Jun 22, 2017

Cruz can't support health bill, but wants to make a deal

AP file photo

Sen. Ted Cruz says he hasn't given up on the Senate health care bill. He already released a statement with three other Republicans saying they're "not ready to vote for" the draft bill. But in a separate statement, Cruz says he wants to help make "real improvements" so it "provides the relief from Obamacare that Republicans have repeatedly promised the last seven years" — especially in reducing health insurance premiums.

What he wants: He'd give consumers "the freedom to choose among more affordable plans that are tailored for their individual healthcare needs." He also wants more flexibility for Medicaid, the ability to buy health insurance across state lines, expanded health savings accounts, and medical liability reform.

Between the lines: Cruz is hinting that he wants to be a dealmaker: "I want to get to yes, but this first draft doesn't get the job done." And Majority Leader Mitch McConnell's allies consider him an easier negotiating partner than the other conservatives, including Sens. Mike Lee and Rand Paul. The catch is that even though most of his ideas have broad support among Republicans, not all of it can be done under Senate budget rules.

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Scoop: New White House personnel chief tells Cabinet liaisons to target Never Trumpers

McEntee, shown with White House counselor Kellyanne Conway and White House senior adviser Stephen Miller, walks on the South Lawn of the White House Jan. 9. Photo: Drew Angerer/Getty Images

Johnny McEntee called in White House liaisons from cabinet agencies for an introductory meeting Thursday, in which he asked them to identify political appointees across the U.S. government who are believed to be anti-Trump, three sources familiar with the meeting tell Axios.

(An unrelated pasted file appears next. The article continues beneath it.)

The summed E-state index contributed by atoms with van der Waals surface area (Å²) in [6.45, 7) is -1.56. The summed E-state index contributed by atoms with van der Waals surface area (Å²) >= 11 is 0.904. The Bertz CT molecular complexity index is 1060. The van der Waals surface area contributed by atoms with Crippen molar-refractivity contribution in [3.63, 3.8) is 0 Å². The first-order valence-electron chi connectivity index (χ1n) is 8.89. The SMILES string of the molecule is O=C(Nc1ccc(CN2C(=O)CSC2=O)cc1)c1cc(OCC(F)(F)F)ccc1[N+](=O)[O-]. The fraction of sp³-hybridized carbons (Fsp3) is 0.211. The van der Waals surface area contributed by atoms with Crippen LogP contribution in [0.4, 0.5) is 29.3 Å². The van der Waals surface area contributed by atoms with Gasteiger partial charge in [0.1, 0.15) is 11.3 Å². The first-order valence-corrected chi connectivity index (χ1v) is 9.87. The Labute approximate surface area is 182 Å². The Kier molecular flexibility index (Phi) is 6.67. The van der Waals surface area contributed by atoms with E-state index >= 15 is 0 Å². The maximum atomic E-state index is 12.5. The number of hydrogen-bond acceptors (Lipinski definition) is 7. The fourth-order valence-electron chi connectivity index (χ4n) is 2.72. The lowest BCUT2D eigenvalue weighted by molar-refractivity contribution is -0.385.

Behind the scenes: McEntee, a 29-year-old former body man to Trump who was fired in 2018 by then-Chief of Staff John Kelly but recently rehired — and promoted to head the presidential personnel office — foreshadowed sweeping personnel changes across government.

How art can help us understand AI

Photo: Ina Fried/Axios

Activists and journalists have been telling us for years that we are handing too much of our human autonomy over to machines and algorithms. Now artists have a showcase in the heart of Silicon Valley to highlight concerns around facial recognition, algorithmic bias and automation.

Why it matters: Art and technology have been partners for millennia, as Steve Jobs liked to remind us. But the opening of "Uncanny Valley: Being Human in the Age of AI" tomorrow at the de Young Museum in San Francisco's Golden Gate Park puts art in the role of technology's questioner, challenger — and sometimes prosecutor.

The Deontay Wilder-Tyson Fury fight is the rematch of the century

Illustration: Eniola Odetunde/Axios

The weekend's biggest sporting event is Wilder-Fury II, which despite its name is not an action movie sequel starring Jean-Claude Van Damme but, rather, a boxing match starring arguably the two best heavyweights in the world.

The backdrop: In their first meeting in December 2018, Deontay Wilder and Tyson Fury put on a memorable show at Staples Center, with Fury surviving a brutal right hand in the 12th round to earn a split-decision draw.

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